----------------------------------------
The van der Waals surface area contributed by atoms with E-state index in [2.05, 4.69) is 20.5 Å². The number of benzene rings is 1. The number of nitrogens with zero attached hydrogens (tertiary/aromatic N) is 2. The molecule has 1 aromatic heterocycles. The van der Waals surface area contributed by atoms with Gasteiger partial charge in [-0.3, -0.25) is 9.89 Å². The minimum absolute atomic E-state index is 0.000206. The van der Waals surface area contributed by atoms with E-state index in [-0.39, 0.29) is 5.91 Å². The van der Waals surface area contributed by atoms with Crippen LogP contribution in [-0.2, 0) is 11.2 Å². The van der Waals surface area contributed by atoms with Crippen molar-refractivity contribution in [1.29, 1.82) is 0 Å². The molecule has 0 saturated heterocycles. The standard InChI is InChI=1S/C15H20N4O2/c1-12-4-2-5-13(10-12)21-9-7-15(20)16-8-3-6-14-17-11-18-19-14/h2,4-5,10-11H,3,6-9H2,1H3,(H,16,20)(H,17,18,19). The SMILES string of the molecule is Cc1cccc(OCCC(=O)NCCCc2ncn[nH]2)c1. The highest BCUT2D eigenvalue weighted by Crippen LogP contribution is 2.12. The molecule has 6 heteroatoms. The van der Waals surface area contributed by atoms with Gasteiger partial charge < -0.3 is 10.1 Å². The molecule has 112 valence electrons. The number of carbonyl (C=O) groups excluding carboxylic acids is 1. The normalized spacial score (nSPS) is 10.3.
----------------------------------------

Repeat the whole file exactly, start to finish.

The van der Waals surface area contributed by atoms with E-state index in [2.05, 4.69) is 20.5 Å². The number of benzene rings is 1. The number of nitrogens with zero attached hydrogens (tertiary/aromatic N) is 2. The molecule has 1 aromatic heterocycles. The van der Waals surface area contributed by atoms with Gasteiger partial charge in [-0.3, -0.25) is 9.89 Å². The minimum absolute atomic E-state index is 0.000206. The van der Waals surface area contributed by atoms with E-state index in [-0.39, 0.29) is 5.91 Å². The van der Waals surface area contributed by atoms with Crippen LogP contribution in [-0.2, 0) is 11.2 Å². The van der Waals surface area contributed by atoms with Crippen molar-refractivity contribution in [1.29, 1.82) is 0 Å². The molecule has 0 saturated heterocycles. The standard InChI is InChI=1S/C15H20N4O2/c1-12-4-2-5-13(10-12)21-9-7-15(20)16-8-3-6-14-17-11-18-19-14/h2,4-5,10-11H,3,6-9H2,1H3,(H,16,20)(H,17,18,19). The SMILES string of the molecule is Cc1cccc(OCCC(=O)NCCCc2ncn[nH]2)c1. The highest BCUT2D eigenvalue weighted by Crippen LogP contribution is 2.12. The molecule has 6 heteroatoms. The van der Waals surface area contributed by atoms with Gasteiger partial charge < -0.3 is 10.1 Å². The molecule has 112 valence electrons. The number of carbonyl (C=O) groups excluding carboxylic acids is 1. The normalized spacial score (nSPS) is 10.3.